Ireland has said it will not issue a bank loan to any Irish citizen, but is expected to take a more cautious approach in the future.
The Irish Government last month announced it would introduce a limit of €25,000 in bank loans for Irish citizens, but the move was met with some concern from those in Ireland’s banking sector who feared it would limit the number of new banks available.
However, a spokesman for the Department of Finance said the Government was “committed to the development of Irish banking and is reviewing its current financial regulation regime”.
In the UK, banks have been advised not to issue loans to Irish nationals for at least two years, but that could change.
The Financial Conduct Authority (FCA) has said that for all the warnings about potential negative effects of the current financial system, it is still not clear that a blanket ban would have any impact on the UK.
However there is a view in the banking sector that the current rules could be circumvented by individuals with assets in the UK who can afford to lend, in a bid to encourage investment.
The bank has been in discussions with the FCA about the issue, the spokesman said.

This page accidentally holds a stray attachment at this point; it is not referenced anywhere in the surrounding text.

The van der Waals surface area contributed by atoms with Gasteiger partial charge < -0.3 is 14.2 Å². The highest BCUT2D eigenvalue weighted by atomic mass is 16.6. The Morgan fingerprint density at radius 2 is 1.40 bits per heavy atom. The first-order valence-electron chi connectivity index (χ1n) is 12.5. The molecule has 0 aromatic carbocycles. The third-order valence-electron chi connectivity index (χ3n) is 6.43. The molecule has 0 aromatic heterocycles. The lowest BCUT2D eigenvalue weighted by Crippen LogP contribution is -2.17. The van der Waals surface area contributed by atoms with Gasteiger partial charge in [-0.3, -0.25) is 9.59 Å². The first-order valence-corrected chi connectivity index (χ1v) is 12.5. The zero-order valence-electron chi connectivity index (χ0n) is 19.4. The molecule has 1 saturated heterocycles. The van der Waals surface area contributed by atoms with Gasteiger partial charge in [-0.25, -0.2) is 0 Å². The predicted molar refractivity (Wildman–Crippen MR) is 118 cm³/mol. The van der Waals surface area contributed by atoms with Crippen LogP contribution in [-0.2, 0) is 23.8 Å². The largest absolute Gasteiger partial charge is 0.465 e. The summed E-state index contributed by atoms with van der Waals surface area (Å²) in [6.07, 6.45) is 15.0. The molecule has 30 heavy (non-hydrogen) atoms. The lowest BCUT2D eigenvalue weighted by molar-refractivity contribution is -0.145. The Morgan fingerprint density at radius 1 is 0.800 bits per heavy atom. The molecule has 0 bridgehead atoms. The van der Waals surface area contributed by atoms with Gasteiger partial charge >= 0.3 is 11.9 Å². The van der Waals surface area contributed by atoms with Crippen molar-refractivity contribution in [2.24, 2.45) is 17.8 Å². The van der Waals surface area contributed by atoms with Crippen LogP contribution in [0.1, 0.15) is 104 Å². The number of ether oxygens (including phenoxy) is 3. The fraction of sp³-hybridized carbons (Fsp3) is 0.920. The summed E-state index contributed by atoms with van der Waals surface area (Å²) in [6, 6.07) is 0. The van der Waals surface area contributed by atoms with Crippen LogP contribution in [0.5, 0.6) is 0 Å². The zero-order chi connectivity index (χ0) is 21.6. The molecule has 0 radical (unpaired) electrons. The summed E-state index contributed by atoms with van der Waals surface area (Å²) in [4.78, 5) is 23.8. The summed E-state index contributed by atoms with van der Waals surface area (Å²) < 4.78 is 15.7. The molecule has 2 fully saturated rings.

“We are in the process of assessing the situation in Ireland,” he said.
“It is not appropriate to comment further at this stage.”
The spokesman said the Bank of England has not ruled out the possibility of a UK-wide limit on loans to people with Irish nationality, but it was not yet clear how it would be implemented.
“This is something we are exploring,” he added.
In addition to the UK and Ireland, countries including Japan and South Korea have imposed limits on the amount of foreign direct investment they can grant in their economies.
A similar measure was introduced in South Korea earlier this year.
“If Ireland follows through on the FCTA advice, we will work closely with the Bank to assess the impact on our banks and the wider economy,” the spokesman added.